Risk Management


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  • Importance of water to humans.
  • Risk Management

    1. 1. Mark.H.V.Corps IFI Angling AdvisorMarine & Countryside Guiding FETAC Level 6
    2. 2. Risk Management
    3. 3. Unaware of any risks … but vigilant
    4. 4. This isnt dangerous I’ve crossed it many times…
    5. 5. What the duck!! Bugger!
    6. 6. I cant take the risk!• You can & do (every day), we all take risks, walking down stairs, crossing roads, driving, cooking• We manage risks by using our judgment, experience & following guidance where necessary• A risk assessment (RA) is simply a record that people have considered the risks & prepared for them
    7. 7. Keeping it in perspective• Living is dangerous - there is risk even when asleep, but from the moment we wake the risk increases• In Britain every year, 20 people are electrocuted by bedside lights /alarm clocks; 20 killed falling whilst getting out of bed; 30 drown in the bath; 60 are seriously injured putting on socks; 600 die from falling down stairs• To make the world safe we have to remove baths, socks & stairs. Zero risk is not a meaningful option, because zero in this case can only be obtained by not doing anything at all.
    8. 8. Managing Risk‘I’ve been doing this for Sensibly ‘It’s not worth the risk’twenty years without ahitch’ Reasonably Practicable ‘Where do you stop?’‘Someone else should Foreseeable ‘You have to riskdo this’ assess everything’ Suitable and Sufficient Focus on Significant Hazards ‘Duty of Care’Apathy Paranoia Not ‘Life’ Risks Simple Efficient Cost Effective Good PracticeNo consideration Overkill ‘We’ve done the best we Common Sense can’ ‘We can always review and improve this’
    9. 9. Active risk management• Involve clients & staff• Managing rather than eliminating risks• Guides / coaches with appropriate training & experience should feel confident in using their judgement• Flexibility in format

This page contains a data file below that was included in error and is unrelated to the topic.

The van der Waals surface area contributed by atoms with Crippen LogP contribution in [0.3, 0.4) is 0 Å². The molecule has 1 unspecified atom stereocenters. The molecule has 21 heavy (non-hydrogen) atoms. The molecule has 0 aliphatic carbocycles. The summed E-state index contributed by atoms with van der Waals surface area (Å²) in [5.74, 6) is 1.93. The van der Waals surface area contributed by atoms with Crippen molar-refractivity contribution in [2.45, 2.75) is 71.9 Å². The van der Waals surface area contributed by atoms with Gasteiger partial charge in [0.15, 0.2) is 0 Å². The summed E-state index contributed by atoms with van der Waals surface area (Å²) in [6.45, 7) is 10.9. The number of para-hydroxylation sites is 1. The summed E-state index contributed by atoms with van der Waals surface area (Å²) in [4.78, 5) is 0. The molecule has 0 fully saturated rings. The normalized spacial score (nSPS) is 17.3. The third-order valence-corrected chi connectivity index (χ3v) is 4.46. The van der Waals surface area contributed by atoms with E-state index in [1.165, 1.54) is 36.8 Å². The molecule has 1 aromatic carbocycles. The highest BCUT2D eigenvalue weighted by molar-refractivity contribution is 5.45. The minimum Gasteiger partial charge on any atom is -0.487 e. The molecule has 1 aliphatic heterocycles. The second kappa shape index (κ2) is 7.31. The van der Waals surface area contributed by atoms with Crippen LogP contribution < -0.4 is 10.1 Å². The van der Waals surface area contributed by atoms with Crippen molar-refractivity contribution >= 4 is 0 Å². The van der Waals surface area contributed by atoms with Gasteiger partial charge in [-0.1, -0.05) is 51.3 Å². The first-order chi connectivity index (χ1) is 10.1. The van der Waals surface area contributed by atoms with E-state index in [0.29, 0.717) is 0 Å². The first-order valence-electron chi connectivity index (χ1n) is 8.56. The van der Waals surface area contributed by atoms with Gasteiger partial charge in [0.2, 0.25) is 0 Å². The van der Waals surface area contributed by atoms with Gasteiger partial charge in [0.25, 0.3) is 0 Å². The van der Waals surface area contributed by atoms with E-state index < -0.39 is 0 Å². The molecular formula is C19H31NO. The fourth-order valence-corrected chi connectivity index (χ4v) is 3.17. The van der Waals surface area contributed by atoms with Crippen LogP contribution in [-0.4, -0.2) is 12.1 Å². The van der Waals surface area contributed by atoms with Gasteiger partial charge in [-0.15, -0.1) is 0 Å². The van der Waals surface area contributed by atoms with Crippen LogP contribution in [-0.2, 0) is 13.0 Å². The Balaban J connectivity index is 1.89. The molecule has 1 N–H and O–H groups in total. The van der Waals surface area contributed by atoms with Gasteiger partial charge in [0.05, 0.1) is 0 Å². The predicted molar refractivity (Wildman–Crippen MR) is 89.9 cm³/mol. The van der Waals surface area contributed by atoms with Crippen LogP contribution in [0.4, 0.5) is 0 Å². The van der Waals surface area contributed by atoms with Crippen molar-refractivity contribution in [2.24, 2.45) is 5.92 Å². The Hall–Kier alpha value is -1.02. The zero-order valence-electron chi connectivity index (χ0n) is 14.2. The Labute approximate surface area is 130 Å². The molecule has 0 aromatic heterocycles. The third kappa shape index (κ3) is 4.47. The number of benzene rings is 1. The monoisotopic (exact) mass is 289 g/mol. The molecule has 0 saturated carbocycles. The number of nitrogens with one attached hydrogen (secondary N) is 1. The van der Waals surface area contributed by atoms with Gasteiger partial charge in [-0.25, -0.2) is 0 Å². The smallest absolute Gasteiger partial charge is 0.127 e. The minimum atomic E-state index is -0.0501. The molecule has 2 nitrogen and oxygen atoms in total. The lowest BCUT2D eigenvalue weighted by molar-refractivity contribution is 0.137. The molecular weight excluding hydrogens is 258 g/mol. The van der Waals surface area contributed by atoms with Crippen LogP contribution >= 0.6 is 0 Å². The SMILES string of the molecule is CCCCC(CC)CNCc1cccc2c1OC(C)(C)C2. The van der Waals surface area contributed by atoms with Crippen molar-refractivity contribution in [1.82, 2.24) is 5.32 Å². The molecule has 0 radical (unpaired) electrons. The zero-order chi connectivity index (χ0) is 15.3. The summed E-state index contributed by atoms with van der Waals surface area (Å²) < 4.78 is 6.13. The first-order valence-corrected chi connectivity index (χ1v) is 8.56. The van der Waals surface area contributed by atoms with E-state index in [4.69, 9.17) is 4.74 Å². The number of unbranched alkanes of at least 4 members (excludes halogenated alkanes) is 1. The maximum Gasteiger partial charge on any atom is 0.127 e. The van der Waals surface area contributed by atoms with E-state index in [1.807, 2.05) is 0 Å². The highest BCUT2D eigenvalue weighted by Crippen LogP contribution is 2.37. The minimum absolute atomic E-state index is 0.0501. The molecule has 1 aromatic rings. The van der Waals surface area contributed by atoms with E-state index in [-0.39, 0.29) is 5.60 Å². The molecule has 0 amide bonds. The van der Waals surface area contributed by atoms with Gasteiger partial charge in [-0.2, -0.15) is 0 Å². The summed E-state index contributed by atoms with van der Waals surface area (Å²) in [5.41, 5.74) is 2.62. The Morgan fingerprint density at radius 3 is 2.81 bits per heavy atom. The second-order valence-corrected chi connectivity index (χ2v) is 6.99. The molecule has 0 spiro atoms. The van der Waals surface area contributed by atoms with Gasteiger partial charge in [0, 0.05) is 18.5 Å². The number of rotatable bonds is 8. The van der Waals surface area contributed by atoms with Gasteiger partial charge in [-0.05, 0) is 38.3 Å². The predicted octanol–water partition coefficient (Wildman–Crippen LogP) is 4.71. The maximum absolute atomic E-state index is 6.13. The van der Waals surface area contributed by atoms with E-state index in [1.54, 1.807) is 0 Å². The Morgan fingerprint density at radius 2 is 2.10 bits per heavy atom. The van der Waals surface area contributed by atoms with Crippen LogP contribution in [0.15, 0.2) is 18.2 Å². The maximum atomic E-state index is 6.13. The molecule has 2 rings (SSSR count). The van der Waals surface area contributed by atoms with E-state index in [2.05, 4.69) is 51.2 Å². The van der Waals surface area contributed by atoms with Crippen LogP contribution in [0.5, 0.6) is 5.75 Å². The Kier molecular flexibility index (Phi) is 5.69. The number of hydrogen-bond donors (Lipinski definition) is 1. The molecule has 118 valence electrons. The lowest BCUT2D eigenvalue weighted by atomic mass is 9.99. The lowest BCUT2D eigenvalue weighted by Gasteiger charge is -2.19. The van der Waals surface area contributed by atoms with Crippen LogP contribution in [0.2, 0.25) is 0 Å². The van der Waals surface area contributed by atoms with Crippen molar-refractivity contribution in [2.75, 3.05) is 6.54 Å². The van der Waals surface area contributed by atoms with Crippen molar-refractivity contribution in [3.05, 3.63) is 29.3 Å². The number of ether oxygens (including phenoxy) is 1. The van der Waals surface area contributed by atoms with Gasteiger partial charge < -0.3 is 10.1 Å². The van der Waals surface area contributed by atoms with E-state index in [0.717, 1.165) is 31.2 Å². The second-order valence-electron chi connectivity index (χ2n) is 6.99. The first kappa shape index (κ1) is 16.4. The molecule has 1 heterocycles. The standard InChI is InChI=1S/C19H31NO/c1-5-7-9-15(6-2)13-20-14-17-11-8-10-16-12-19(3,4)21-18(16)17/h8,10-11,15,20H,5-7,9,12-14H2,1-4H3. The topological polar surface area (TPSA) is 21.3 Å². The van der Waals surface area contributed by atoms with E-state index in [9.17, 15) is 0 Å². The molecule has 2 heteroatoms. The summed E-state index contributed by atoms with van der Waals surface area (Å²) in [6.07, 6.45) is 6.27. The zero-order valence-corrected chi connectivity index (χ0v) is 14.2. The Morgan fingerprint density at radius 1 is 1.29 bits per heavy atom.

10. 10. Sensible risk management IS about• Ensuring clients, workers & ‘others’ are properly protected• Providing overall benefit by balancing benefits & risks, with a focus on controlling real risks - either those which arise most often or those with the most serious consequences• Enabling innovation & learning not stifling them
    11. 11. • Ensuring that those who create risks manage them responsibly & understand that failure to manage serious risks responsibly is likely to lead to robust action• Enabling individuals to understand that as well as the right to protection, they also have to exercise responsibility HSE June 2006
    12. 12. It IS NOT about• Creating a totally risk free society• Generating useless paperwork• Scaring people by exaggerating / publicising trivial risks• Stopping recreational or learning activities for individuals where the risks are managed HSE June 2006
    13. 13. What is Risk Assessment?A RA should usually involve identifying thehazards present in any undertaking (whetherarising from work activities or from otherfactors, e.g. the layout of the premises) &then evaluating the extent of the risksinvolved, taking into account whateverprecautions are already been taken’
    14. 14. What is RA?• A RA is nothing more than a careful examination of what in the workplace could cause harm• It is a formal exercise required by law, where the employer has to identify the risks to employees & others associated with their business activities• It is about identifying what might go wrong, prioritising the possibilities & implementing control measures to prevent them from occurring
    15. 15. Risk Assessment• Suitable & sufficient• Identify significant risks arising out of work activities• Enable identification & prioritisation of the measures needed to comply with H & S legislation• Be appropriate to the work activities• Remain valid for a reasonable time period